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TV miniseries draws tourists to Hatfield McCoy Country

For more information about visiting the Hatfield-McCoy area, go here and here

  CHARLESTON, W.Va. -- The Hatfield McCoy Country website crashed Thursday morning after getting 148,000 hits in about 24 hours.

The site was up and running again shortly, to accommodate tourists who want to learn more about the real Hatfield and McCoy families, said West Virginia University Extension professor and website creator Bill Richardson. The heightened interest in Hatfield McCoy country -- between Lincoln County and Pike County, Ky. -- comes from a miniseries that aired earlier this week on the History Channel.

The three-part, six-hour miniseries tells the story of the Hatfield and McCoy family feud that broke out after the end of the Civil War. Devil Anse Hatfield, played by Kevin Costner, returns home to West Virginia, and his friend, Randall McCoy, played by Bill Paxton, goes home to Kentucky. The two live near the Tug Fork of the Big Sandy River, which runs along the border of the two states.

The series ran from Monday to Wednesday. The finale had 14.3 million viewers, making it the most-watched nonsports telecast on ad-supported cable, MSN reported Thursday.

Richardson said the Southern West Virginia area is just starting to see the effect of the miniseries, but he knows the tourism is on its way. Most of the phone calls he's fielded are from Tennessee, the Carolinas, Maryland, Southern Ohio and West Virginia.

Hatfield McCoy Country also has received attention from ABC and NBC national news, and the "CBS Sunday Morning" show and the "Today" show are coming, Richardson said.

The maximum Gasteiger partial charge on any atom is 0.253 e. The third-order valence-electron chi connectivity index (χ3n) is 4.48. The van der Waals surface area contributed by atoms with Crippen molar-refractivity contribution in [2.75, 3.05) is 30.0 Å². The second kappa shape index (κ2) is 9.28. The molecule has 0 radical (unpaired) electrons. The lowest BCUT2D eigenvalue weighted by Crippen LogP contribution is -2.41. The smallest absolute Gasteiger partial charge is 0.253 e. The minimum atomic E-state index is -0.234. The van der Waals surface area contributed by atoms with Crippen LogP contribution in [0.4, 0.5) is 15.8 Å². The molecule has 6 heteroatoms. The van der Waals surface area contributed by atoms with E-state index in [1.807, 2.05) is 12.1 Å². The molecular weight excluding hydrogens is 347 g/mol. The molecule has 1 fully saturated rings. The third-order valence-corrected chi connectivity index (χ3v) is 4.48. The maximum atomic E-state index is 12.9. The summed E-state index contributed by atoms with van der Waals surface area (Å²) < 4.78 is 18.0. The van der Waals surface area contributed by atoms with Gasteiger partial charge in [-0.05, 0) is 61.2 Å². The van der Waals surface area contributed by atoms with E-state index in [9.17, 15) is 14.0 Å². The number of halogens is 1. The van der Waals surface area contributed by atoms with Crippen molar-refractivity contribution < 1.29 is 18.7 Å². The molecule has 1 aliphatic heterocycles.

Some increased tourism already is evident. Natalie Young, executive director of the Tug Valley Chamber of Commerce, said the bus tours for June's Hatfield-McCoy reunion weekend are sold out. Each of the 150 buses will hold 50 people, compared to the 15 people each bus held last year.

"Needless to say, we've been working overtime," Young said.

Richardson said visiting the area helps people better understand the history behind the miniseries. One common misconception people have, he said, is that the families were neighbors. They actually lived 6 hours apart on foot or 4 hours apart on horseback.

"If you want to learn about this story," he said, "you need to come and see the actual sites."

He estimates the anticipated tourism boost will yield hundreds of thousands of dollars in short-term earnings and millions of dollars in the long term.

"We have more tourism assets now than Branson, Mo., and Pigeon Forge started out with," he said.

He said the challenge is to make sure tourists enjoy their time in Southern West Virginia so they'll want to see the rest of the state.

"Fifteen years ago, we didn't have any offerings related to tourism," Richardson said. "We've become a great destination that's going to draw people to the state of West Virginia."

From 4 to 6 p.m. Saturday, the History Channel will show the locally produced documentary "America's Greatest Feud: The History of the Hatfields & McCoys," followed by the entire miniseries.

The full miniseries also is available here.

Reach Alison Matas at alison.matas@wvgazette.com or 304-348-5100.


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